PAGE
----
Stress-free vacations are possible!
Emily Huling, CIC, CMC
You finally did it. You’ve scheduled a week away from work and personal obligations. No doctor’s appointments, no painful small talk with Great Uncle Harry, no Mickey Mouse parade down Main Street in Magic Kingdom. You and the love of your life are going on a Caribbean cruise. Passport – check. Cruise attire – check. Shore excursions booked – check. You even had enough frequent flyer miles to upgrade to first class for the flight to San Juan. The vacation you’ve saved for, planned for and dreamed about for years is just few weeks away. You have every reason to be on cloud nine. But you’re not. You’re stressed out!
Instead of envisioning white sand beaches and drinks with little umbrellas, you’re seeing images of what will be waiting when you return. You picture hundreds of e-mail messages, phone calls to return, and coworkers queued up at your office door within minutes of your arrival. How awful! Stress from taking extended time away from work is not uncommon. Here’s the good news. Good planning and preparation will zap vacation anxiety.
Start planning six weeks in advance. If there is ever a time to have a hard copy calendar, this is it. It helps to visualize and concretely note the timing of your work prior to and after your vacation. Record your vacation days and due dates of critical items. Even if you haven’t decided when you’re going to do the work that falls during your vacation, note the due dates. This is the point of reference to plan your pre-vacation time.
Create a backup partnership. Many offices have this in place year round. CSR colleagues are partnered for support when the other is out of the office. This coworker is briefed on projects, outstanding client and company issues, checks voice mail, e-mail, and in boxes once or twice a day. If you’re concerned about security and privacy, you or your IT staff can set temporary passwords for your time away.
Reset your diary system to change dates that fall during vacation. Some suspense items will automatically be set to pop up during your vacation time. Remember to change the suspense date of new items being posted during your preparation period. Take time to check what is already posted to those dates and reset them. On dates that can’t be changed, reassign items to your backup or remind her that suspensed work will need to be handled.
Eliminate any backlog. Let’s hope you don’t have a backlog. But if you do, know that this is the hairy mammoth that always roars when an employee is on vacation. It’s one thing to leave colleagues with current work to handle. It’s unfair and unprofessional to leave unfamiliar perils for others to fight off. Schedule time to get caught up before vacation.
Plan and work ahead. Posting your critical work on the hard copy calendar will remind you what you have to do and prompt you to work ahead. The salami method of time management will enable you to work on several large projects simultaneously and get things done. The idea is to take a slice at a time from different projects to stay on top of multiple accounts and various tasks. Create a timeline for each critical account documenting the things to be done and the target date. For example, you may have to move up the renewal meeting discussion from its normal time to accommodate your vacation. Work with your agency team, carrier, and client to work with a timeframe so your responsibilities are handled.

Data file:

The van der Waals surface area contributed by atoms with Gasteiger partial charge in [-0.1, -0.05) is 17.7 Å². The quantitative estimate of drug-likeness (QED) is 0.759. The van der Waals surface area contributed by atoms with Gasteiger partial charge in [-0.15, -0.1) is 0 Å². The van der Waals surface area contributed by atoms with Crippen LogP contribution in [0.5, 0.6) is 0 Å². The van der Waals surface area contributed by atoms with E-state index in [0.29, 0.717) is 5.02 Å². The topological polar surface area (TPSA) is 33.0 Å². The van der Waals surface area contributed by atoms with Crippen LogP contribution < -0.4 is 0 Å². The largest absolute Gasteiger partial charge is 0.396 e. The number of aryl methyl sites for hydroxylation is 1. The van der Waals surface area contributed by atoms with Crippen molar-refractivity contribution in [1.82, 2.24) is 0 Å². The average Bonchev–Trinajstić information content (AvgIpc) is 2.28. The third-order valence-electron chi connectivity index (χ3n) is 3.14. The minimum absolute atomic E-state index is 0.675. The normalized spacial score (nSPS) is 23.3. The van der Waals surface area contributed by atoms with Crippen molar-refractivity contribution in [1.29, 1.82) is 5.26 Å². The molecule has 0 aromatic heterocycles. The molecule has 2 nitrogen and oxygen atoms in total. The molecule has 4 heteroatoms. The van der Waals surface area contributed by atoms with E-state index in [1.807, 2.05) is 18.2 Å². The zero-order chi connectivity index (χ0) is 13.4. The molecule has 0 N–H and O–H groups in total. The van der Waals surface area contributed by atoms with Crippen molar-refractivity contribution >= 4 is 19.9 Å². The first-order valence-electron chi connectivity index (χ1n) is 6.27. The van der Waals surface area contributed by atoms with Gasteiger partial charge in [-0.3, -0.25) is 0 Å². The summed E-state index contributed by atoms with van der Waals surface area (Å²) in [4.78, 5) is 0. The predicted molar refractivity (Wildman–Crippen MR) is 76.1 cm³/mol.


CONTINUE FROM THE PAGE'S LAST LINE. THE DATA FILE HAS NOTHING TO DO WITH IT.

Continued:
Advise your key clients and underwriters. We all work with others who rely on us to complete what we do so their jobs can be done. Send a courtesy e-mail two weeks before leaving to those you work with and let them know you’ll be on vacation. Do they have anything they need before you go? Let them know who your backup colleague is and how to reach her.
Practice the no-surprise policy. What could happen that no one else knows about and could materialize when you’re gone? Think hard about that question. Has a client had a recurring payment problem that may resurface? Have you been catching computer-generated rating errors that your coworker may miss when completing your work? Inform the appropriate parties of issues that may arise to avoid future problems.
Reassign management or leadership roles to another. If you lead a team, are the go-to person for a specialty line of business, or are the assigned company resource person people count on be certain to designate a backup person for those special roles. Putting someone in charge demonstrates confidence in your coworker, eliminates confusion during your absence, and will help you get up to speed when you’re back in the office.
Change your voice mail and set your e-mail automatic responder. Let people know who to contact in your absence and when you’ll be returning. Remember to leave both phone number and e-mail address of your backup person.
Make a commitment with yourself not to check in. The reason you’re doing all of this is to get away. Do not tell people you’ll check in or to call if they need you. Do not check e-mail. You’ll undermine your colleague’s responsibility as your backup and short change yourself of earned vacation time.
Recognize and reward coworkers who have pitched in. Show your gratitude with a heartfelt thank you and genuine appreciation for your coworkers’ efforts and support. If you feel you want to do something more, that’s fine. Just know that you’re all in this together and the best gift you can give your colleagues is to support them when they have a vacation to enjoy.
Emily Huling, CIC, CMC helps the insurance industry create top-performing sales and customer service organizations. She is the author of Selling from the Inside and Kick Your “But.” For information on her programs and products call 888-309-8802 or visit www.sellingstrategies.com.